10 tips for successful children’s social work

See how your workplace measures up against these characteristics of effective children's social work departments

Statement lays out required skills for children's social workers Photo: Gary Brigden

The latest update on the Children’s Social Care Innovation Programme, published on Thursday, included research by consultancy Deloitte Social Care and the Department for Education on the challenges facing children’s social care and how they might be overcome. It lists some of the characteristics of successful children’s social work teams.

1 Give opportunities for teamwork and reflection

Social workers in successful organisations get the opportunity to reflect on cases and develop alternative hypotheses in discussion with managers or in team meetings. As the paper says: “Supervision isn’t just about agreeing a ‘to do’ list.” The team shares responsibility for cases so everyone can work together on a case where necessary. The researchers say that traditionally social workers often worked alone without managers directly experiencing their work with the family or cases being discussed in team meetings, but this deprived them of an opportunity draw on the support of others to solve problems.

2 Provide good administrative support

The paper says successful organisations have a good administrative team, which acts as “an all-round trouble-shooter who gets the practical things done for families”.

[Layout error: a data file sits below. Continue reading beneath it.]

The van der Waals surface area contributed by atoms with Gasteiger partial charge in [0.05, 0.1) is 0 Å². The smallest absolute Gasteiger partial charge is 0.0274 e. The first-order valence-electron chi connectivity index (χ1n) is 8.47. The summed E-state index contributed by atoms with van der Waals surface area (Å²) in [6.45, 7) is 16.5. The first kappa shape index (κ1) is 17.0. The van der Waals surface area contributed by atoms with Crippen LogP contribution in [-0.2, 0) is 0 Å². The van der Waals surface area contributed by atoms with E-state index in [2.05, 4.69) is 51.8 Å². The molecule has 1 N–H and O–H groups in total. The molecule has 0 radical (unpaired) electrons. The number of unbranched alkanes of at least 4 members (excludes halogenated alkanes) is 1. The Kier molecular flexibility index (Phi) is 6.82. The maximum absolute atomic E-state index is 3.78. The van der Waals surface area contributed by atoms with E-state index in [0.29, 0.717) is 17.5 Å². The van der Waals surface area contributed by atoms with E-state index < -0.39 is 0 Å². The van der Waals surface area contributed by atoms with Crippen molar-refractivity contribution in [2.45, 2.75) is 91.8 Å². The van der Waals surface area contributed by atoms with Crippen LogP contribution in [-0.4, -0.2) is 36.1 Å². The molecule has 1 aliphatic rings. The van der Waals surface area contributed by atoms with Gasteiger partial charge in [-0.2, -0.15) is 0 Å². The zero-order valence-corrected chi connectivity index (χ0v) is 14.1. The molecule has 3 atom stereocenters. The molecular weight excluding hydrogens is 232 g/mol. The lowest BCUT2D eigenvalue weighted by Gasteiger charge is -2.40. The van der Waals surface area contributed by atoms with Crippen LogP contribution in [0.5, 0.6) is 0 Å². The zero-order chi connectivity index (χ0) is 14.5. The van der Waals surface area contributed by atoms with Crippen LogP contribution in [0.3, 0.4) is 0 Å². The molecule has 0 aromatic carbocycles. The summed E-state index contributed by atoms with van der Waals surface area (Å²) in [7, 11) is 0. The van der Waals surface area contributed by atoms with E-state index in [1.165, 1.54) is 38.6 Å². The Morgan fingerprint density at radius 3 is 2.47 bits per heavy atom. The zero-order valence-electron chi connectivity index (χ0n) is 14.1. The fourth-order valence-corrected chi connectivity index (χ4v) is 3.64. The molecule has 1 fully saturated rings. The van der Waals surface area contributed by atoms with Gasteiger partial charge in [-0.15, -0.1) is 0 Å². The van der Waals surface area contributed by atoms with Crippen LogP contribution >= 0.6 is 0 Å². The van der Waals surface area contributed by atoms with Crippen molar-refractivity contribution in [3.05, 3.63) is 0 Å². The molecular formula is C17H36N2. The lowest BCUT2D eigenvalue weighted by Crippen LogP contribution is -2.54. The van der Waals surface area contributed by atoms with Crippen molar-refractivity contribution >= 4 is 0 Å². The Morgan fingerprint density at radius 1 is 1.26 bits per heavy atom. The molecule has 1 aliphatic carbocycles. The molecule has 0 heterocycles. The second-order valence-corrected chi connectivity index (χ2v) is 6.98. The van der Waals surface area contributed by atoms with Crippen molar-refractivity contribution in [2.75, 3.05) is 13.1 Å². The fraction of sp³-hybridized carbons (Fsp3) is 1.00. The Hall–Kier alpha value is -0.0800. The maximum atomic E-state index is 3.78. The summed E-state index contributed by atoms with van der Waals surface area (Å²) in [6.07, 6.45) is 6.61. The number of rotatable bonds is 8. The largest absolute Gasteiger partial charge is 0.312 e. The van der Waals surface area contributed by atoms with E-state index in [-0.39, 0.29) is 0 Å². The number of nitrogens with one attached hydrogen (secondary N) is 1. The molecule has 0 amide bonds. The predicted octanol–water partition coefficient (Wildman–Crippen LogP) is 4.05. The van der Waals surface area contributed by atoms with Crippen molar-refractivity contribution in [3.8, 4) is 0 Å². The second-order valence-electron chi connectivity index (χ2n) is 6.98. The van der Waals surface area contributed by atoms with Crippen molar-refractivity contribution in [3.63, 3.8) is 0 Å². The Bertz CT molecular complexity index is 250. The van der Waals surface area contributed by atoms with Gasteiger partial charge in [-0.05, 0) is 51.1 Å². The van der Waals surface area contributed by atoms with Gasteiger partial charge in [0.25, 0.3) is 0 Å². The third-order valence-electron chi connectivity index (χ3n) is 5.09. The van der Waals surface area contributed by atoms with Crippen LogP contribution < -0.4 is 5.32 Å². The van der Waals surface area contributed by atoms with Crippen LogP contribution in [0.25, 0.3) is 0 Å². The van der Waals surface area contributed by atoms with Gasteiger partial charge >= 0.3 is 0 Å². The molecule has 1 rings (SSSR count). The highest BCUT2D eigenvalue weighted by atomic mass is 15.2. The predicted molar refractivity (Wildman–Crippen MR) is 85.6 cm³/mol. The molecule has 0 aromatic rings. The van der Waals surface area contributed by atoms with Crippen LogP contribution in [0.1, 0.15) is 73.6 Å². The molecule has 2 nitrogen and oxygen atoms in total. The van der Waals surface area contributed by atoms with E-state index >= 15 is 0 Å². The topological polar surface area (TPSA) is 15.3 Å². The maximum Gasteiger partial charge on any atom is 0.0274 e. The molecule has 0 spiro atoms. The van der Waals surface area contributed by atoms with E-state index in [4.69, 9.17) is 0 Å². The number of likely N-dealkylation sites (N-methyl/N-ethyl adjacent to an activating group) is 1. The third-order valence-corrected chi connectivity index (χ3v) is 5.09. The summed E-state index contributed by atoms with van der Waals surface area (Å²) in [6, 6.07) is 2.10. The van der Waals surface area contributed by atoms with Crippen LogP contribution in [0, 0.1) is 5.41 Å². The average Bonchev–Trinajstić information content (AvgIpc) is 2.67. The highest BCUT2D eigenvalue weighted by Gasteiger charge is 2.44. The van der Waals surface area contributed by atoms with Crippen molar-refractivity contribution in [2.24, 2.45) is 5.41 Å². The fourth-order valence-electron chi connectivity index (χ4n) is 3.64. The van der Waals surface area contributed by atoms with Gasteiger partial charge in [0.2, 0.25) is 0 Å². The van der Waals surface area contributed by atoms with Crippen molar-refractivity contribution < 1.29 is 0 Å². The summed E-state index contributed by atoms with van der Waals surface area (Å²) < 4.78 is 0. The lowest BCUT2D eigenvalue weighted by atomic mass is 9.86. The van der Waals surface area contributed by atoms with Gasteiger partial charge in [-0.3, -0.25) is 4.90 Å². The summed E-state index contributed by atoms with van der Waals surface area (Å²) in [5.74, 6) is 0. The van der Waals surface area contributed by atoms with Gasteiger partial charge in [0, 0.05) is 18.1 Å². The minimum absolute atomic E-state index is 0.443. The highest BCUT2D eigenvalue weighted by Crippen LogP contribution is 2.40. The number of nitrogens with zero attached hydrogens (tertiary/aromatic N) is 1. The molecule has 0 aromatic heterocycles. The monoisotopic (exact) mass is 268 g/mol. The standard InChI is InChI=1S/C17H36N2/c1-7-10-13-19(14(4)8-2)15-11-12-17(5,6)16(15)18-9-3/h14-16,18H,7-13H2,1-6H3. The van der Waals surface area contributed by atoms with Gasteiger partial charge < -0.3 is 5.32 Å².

3 Reduce bureaucracy

Leaders in successful organisations reduce the impact of bureaucracy on social work. The report says social workers in bureaucratic organisations can become tied up with monitoring and assessing children rather than intervening to help them.

4 Encourage creativity

Staff in successful organisations are able to try new approaches and encouraged to learn, the paper says.

5 Give some budgetary control to frontline staff

Front-line staff and first line managers in successful organisation have a reasonable degree of control over budgets and authority to make decisions, according to the researchers.

6 Set up interdisciplinary teams

Teams in successful organisations are either interdisciplinary – for example they include CAMHS – or workers have easy access to clinical and therapeutic services for families

7 Enable senior staff to work with families

Career paths in successful organisations enable experienced staff to progress while remaining in practice, the report says. It adds that managers are involved in direct work and mentor staff on how to do it well.

8 Small teams

Teams in successful organisations are fairly small and have a “flattish” structure, according to the paper.

9 Shared values

The paper found successful organisations were clear about the type of relationship they wanted the social worker to have with families or the outcomes they wanted them to deliver. They had shared values and a shared theory underpinning the way all social workers worked with families.

10 Focus on the most vulnerable families

The report says social workers’ time is focussed on the most vulnerable families in successful organisations and they provide them with intensive support.

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